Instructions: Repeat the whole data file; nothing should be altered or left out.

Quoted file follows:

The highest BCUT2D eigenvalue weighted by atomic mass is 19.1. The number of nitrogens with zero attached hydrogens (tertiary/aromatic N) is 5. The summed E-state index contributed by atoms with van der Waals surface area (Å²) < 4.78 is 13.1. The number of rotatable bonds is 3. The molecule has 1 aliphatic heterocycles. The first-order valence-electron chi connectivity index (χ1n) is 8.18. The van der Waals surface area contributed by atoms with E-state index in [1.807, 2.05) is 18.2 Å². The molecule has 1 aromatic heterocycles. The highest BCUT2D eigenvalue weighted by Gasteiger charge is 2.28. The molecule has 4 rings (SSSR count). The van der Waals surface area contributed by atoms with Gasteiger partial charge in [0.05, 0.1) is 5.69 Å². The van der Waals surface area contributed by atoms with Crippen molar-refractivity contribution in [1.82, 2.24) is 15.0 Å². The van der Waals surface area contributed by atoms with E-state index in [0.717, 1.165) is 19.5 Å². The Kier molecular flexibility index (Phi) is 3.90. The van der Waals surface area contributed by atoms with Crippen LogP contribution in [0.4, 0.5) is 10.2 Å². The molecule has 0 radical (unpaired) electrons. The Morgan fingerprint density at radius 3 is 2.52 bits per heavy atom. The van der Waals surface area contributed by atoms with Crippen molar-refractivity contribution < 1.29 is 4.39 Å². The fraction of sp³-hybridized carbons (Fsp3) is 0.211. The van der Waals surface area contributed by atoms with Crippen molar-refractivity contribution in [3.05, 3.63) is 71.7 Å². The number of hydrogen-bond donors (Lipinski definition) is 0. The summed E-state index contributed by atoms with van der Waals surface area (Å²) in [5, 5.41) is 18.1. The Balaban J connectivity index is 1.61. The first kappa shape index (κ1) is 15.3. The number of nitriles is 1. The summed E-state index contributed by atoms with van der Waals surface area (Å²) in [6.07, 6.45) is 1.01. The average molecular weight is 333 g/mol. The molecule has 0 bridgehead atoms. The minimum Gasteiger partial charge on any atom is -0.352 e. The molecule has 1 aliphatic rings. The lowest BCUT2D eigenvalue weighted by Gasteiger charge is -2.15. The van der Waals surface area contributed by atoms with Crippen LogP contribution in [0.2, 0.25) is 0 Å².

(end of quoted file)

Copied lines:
The highest BCUT2D eigenvalue weighted by atomic mass is 19.1. The number of nitrogens with zero attached hydrogens (tertiary/aromatic N) is 5. The summed E-state index contributed by atoms with van der Waals surface area (Å²) < 4.78 is 13.1. The number of rotatable bonds is 3. The molecule has 1 aliphatic heterocycles. The first-order valence-electron chi connectivity index (χ1n) is 8.18. The van der Waals surface area contributed by atoms with E-state index in [1.807, 2.05) is 18.2 Å². The molecule has 1 aromatic heterocycles. The highest BCUT2D eigenvalue weighted by Gasteiger charge is 2.28. The molecule has 4 rings (SSSR count). The van der Waals surface area contributed by atoms with Gasteiger partial charge in [0.05, 0.1) is 5.69 Å². The van der Waals surface area contributed by atoms with Crippen molar-refractivity contribution in [1.82, 2.24) is 15.0 Å². The van der Waals surface area contributed by atoms with E-state index in [0.717, 1.165) is 19.5 Å². The Kier molecular flexibility index (Phi) is 3.90. The van der Waals surface area contributed by atoms with Crippen LogP contribution in [0.4, 0.5) is 10.2 Å². The molecule has 0 radical (unpaired) electrons. The Morgan fingerprint density at radius 3 is 2.52 bits per heavy atom. The van der Waals surface area contributed by atoms with Crippen molar-refractivity contribution < 1.29 is 4.39 Å². The fraction of sp³-hybridized carbons (Fsp3) is 0.211. The van der Waals surface area contributed by atoms with Crippen molar-refractivity contribution in [3.05, 3.63) is 71.7 Å². The number of hydrogen-bond donors (Lipinski definition) is 0. The summed E-state index contributed by atoms with van der Waals surface area (Å²) in [5, 5.41) is 18.1. The Balaban J connectivity index is 1.61. The first kappa shape index (κ1) is 15.3. The number of nitriles is 1. The summed E-state index contributed by atoms with van der Waals surface area (Å²) in [6.07, 6.45) is 1.01. The average molecular weight is 333 g/mol. The molecule has 0 bridgehead atoms. The minimum Gasteiger partial charge on any atom is -0.352 e. The molecule has 1 aliphatic rings. The lowest BCUT2D eigenvalue weighted by Gasteiger charge is -2.15. The van der Waals surface area contributed by atoms with Crippen LogP contribution in [0.2, 0.25) is 0 Å².